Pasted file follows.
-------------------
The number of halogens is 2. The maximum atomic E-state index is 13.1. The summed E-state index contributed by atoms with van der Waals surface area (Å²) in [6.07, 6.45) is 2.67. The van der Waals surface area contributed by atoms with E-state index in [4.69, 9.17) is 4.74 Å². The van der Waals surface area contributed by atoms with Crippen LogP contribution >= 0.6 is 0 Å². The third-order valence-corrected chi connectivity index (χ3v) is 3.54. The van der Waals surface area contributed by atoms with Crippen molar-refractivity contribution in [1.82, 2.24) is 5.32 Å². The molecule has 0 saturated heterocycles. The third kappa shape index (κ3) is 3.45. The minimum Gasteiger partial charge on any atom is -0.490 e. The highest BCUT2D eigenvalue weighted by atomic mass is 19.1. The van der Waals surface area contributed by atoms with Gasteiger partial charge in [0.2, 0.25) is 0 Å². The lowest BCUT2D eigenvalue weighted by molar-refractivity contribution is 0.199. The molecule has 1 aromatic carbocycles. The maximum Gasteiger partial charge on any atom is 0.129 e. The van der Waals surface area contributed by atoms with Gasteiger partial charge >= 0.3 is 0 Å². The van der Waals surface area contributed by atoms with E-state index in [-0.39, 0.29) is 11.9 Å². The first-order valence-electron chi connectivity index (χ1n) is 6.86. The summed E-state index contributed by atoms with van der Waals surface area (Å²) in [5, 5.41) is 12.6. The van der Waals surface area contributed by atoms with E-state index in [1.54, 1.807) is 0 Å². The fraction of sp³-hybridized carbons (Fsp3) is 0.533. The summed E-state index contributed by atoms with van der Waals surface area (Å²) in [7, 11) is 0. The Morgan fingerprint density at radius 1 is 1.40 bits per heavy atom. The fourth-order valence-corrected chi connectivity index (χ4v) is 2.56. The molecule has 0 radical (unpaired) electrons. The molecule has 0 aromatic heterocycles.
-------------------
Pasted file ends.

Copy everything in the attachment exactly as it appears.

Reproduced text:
The number of halogens is 2. The maximum atomic E-state index is 13.1. The summed E-state index contributed by atoms with van der Waals surface area (Å²) in [6.07, 6.45) is 2.67. The van der Waals surface area contributed by atoms with E-state index in [4.69, 9.17) is 4.74 Å². The van der Waals surface area contributed by atoms with Crippen LogP contribution >= 0.6 is 0 Å². The third-order valence-corrected chi connectivity index (χ3v) is 3.54. The van der Waals surface area contributed by atoms with Crippen molar-refractivity contribution in [1.82, 2.24) is 5.32 Å². The molecule has 0 saturated heterocycles. The third kappa shape index (κ3) is 3.45. The minimum Gasteiger partial charge on any atom is -0.490 e. The highest BCUT2D eigenvalue weighted by atomic mass is 19.1. The van der Waals surface area contributed by atoms with Gasteiger partial charge in [0.2, 0.25) is 0 Å². The lowest BCUT2D eigenvalue weighted by molar-refractivity contribution is 0.199. The molecule has 1 aromatic carbocycles. The maximum Gasteiger partial charge on any atom is 0.129 e. The van der Waals surface area contributed by atoms with Gasteiger partial charge >= 0.3 is 0 Å². The van der Waals surface area contributed by atoms with E-state index in [-0.39, 0.29) is 11.9 Å². The first-order valence-electron chi connectivity index (χ1n) is 6.86. The summed E-state index contributed by atoms with van der Waals surface area (Å²) in [5, 5.41) is 12.6. The van der Waals surface area contributed by atoms with E-state index in [1.54, 1.807) is 0 Å². The fraction of sp³-hybridized carbons (Fsp3) is 0.533. The summed E-state index contributed by atoms with van der Waals surface area (Å²) in [7, 11) is 0. The Morgan fingerprint density at radius 1 is 1.40 bits per heavy atom. The fourth-order valence-corrected chi connectivity index (χ4v) is 2.56. The molecule has 0 radical (unpaired) electrons. The molecule has 0 aromatic heterocycles.